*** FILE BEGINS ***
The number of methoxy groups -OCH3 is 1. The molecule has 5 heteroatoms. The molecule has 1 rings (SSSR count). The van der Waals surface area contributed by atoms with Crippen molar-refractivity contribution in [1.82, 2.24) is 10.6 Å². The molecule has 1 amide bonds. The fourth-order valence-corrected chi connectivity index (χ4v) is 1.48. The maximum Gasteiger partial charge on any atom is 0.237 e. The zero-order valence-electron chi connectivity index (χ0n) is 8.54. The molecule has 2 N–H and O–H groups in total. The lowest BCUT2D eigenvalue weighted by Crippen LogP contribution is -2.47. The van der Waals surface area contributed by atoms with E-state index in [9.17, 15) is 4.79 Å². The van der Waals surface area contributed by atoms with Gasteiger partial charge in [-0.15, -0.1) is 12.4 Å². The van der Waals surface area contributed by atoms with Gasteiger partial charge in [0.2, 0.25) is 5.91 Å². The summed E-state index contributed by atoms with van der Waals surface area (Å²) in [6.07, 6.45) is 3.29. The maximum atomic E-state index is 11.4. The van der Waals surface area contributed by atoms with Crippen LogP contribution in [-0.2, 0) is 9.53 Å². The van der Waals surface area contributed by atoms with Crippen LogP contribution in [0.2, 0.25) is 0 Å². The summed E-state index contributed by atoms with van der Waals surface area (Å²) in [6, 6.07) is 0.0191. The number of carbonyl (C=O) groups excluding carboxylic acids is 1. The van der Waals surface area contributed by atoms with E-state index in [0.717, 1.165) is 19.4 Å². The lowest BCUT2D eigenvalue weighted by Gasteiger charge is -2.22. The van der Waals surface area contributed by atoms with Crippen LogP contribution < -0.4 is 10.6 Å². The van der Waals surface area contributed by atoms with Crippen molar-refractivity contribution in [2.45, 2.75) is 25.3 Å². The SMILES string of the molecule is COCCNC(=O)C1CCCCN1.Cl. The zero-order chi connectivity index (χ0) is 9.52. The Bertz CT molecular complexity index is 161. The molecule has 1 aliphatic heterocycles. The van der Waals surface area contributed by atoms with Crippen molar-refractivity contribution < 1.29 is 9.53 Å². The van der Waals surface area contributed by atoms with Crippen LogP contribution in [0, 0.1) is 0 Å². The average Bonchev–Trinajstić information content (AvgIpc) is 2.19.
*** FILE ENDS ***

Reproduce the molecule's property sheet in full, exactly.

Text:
The number of methoxy groups -OCH3 is 1. The molecule has 5 heteroatoms. The molecule has 1 rings (SSSR count). The van der Waals surface area contributed by atoms with Crippen molar-refractivity contribution in [1.82, 2.24) is 10.6 Å². The molecule has 1 amide bonds. The fourth-order valence-corrected chi connectivity index (χ4v) is 1.48. The maximum Gasteiger partial charge on any atom is 0.237 e. The zero-order valence-electron chi connectivity index (χ0n) is 8.54. The molecule has 2 N–H and O–H groups in total. The lowest BCUT2D eigenvalue weighted by Crippen LogP contribution is -2.47. The van der Waals surface area contributed by atoms with E-state index in [9.17, 15) is 4.79 Å². The van der Waals surface area contributed by atoms with Gasteiger partial charge in [-0.15, -0.1) is 12.4 Å². The van der Waals surface area contributed by atoms with Gasteiger partial charge in [0.2, 0.25) is 5.91 Å². The summed E-state index contributed by atoms with van der Waals surface area (Å²) in [6.07, 6.45) is 3.29. The maximum atomic E-state index is 11.4. The van der Waals surface area contributed by atoms with Crippen LogP contribution in [-0.2, 0) is 9.53 Å². The van der Waals surface area contributed by atoms with Crippen LogP contribution in [0.2, 0.25) is 0 Å². The summed E-state index contributed by atoms with van der Waals surface area (Å²) in [6, 6.07) is 0.0191. The number of carbonyl (C=O) groups excluding carboxylic acids is 1. The van der Waals surface area contributed by atoms with E-state index in [0.717, 1.165) is 19.4 Å². The lowest BCUT2D eigenvalue weighted by Gasteiger charge is -2.22. The van der Waals surface area contributed by atoms with Crippen LogP contribution < -0.4 is 10.6 Å². The van der Waals surface area contributed by atoms with Crippen molar-refractivity contribution in [2.45, 2.75) is 25.3 Å². The SMILES string of the molecule is COCCNC(=O)C1CCCCN1.Cl. The zero-order chi connectivity index (χ0) is 9.52. The Bertz CT molecular complexity index is 161. The molecule has 1 aliphatic heterocycles. The van der Waals surface area contributed by atoms with Crippen molar-refractivity contribution < 1.29 is 9.53 Å². The van der Waals surface area contributed by atoms with Crippen LogP contribution in [0, 0.1) is 0 Å². The average Bonchev–Trinajstić information content (AvgIpc) is 2.19.